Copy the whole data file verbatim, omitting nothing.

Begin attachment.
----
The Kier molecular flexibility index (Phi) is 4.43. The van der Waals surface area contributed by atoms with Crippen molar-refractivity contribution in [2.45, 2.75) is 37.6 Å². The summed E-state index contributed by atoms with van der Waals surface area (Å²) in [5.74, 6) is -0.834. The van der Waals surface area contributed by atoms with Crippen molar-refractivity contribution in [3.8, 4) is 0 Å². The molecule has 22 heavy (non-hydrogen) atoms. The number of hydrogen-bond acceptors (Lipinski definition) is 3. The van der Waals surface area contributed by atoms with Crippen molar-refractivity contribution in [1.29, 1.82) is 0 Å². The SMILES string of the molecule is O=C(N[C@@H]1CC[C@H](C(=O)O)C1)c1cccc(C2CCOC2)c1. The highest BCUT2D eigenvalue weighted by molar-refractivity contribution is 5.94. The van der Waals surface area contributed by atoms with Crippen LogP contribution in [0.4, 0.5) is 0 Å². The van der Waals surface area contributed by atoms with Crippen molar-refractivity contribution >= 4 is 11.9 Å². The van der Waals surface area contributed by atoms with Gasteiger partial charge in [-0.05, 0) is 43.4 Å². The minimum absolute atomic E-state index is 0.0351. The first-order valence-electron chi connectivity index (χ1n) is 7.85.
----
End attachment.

The Kier molecular flexibility index (Phi) is 4.43. The van der Waals surface area contributed by atoms with Crippen molar-refractivity contribution in [2.45, 2.75) is 37.6 Å². The summed E-state index contributed by atoms with van der Waals surface area (Å²) in [5.74, 6) is -0.834. The van der Waals surface area contributed by atoms with Crippen molar-refractivity contribution in [3.8, 4) is 0 Å². The molecule has 22 heavy (non-hydrogen) atoms. The number of hydrogen-bond acceptors (Lipinski definition) is 3. The van der Waals surface area contributed by atoms with Crippen molar-refractivity contribution in [1.29, 1.82) is 0 Å². The SMILES string of the molecule is O=C(N[C@@H]1CC[C@H](C(=O)O)C1)c1cccc(C2CCOC2)c1. The highest BCUT2D eigenvalue weighted by molar-refractivity contribution is 5.94. The van der Waals surface area contributed by atoms with Crippen LogP contribution in [0.4, 0.5) is 0 Å². The van der Waals surface area contributed by atoms with Crippen molar-refractivity contribution >= 4 is 11.9 Å². The van der Waals surface area contributed by atoms with Gasteiger partial charge in [-0.05, 0) is 43.4 Å². The minimum absolute atomic E-state index is 0.0351. The first-order valence-electron chi connectivity index (χ1n) is 7.85.